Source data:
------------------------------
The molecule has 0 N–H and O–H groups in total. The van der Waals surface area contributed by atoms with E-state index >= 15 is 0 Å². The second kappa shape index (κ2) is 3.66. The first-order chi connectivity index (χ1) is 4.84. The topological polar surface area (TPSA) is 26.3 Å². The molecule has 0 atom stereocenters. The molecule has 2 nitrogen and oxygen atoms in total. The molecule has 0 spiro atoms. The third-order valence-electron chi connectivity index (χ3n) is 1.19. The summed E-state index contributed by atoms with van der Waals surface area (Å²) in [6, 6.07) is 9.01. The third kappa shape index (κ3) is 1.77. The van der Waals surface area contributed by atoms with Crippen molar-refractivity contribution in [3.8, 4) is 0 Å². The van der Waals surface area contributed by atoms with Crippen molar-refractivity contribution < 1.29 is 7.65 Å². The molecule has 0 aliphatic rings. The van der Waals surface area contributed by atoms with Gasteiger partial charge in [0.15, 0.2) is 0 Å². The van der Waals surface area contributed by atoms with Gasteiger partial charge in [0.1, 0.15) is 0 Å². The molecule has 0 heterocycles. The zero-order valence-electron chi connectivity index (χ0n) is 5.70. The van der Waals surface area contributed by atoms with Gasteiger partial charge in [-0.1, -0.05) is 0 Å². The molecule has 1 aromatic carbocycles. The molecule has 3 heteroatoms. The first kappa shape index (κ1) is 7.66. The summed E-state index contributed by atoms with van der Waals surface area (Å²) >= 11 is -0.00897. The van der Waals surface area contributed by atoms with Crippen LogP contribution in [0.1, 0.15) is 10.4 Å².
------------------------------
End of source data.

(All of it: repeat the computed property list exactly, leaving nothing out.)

The molecule has 0 N–H and O–H groups in total. The van der Waals surface area contributed by atoms with E-state index >= 15 is 0 Å². The second kappa shape index (κ2) is 3.66. The first-order chi connectivity index (χ1) is 4.84. The topological polar surface area (TPSA) is 26.3 Å². The molecule has 0 atom stereocenters. The molecule has 2 nitrogen and oxygen atoms in total. The molecule has 0 spiro atoms. The third-order valence-electron chi connectivity index (χ3n) is 1.19. The summed E-state index contributed by atoms with van der Waals surface area (Å²) in [6, 6.07) is 9.01. The third kappa shape index (κ3) is 1.77. The van der Waals surface area contributed by atoms with Crippen molar-refractivity contribution in [3.8, 4) is 0 Å². The van der Waals surface area contributed by atoms with Crippen molar-refractivity contribution < 1.29 is 7.65 Å². The molecule has 0 aliphatic rings. The van der Waals surface area contributed by atoms with Gasteiger partial charge in [0.15, 0.2) is 0 Å². The van der Waals surface area contributed by atoms with Gasteiger partial charge in [0.1, 0.15) is 0 Å². The molecule has 0 heterocycles. The zero-order valence-electron chi connectivity index (χ0n) is 5.70. The van der Waals surface area contributed by atoms with Gasteiger partial charge in [-0.1, -0.05) is 0 Å². The molecule has 1 aromatic carbocycles. The molecule has 3 heteroatoms. The first kappa shape index (κ1) is 7.66. The summed E-state index contributed by atoms with van der Waals surface area (Å²) >= 11 is -0.00897. The van der Waals surface area contributed by atoms with Crippen LogP contribution in [0.1, 0.15) is 10.4 Å².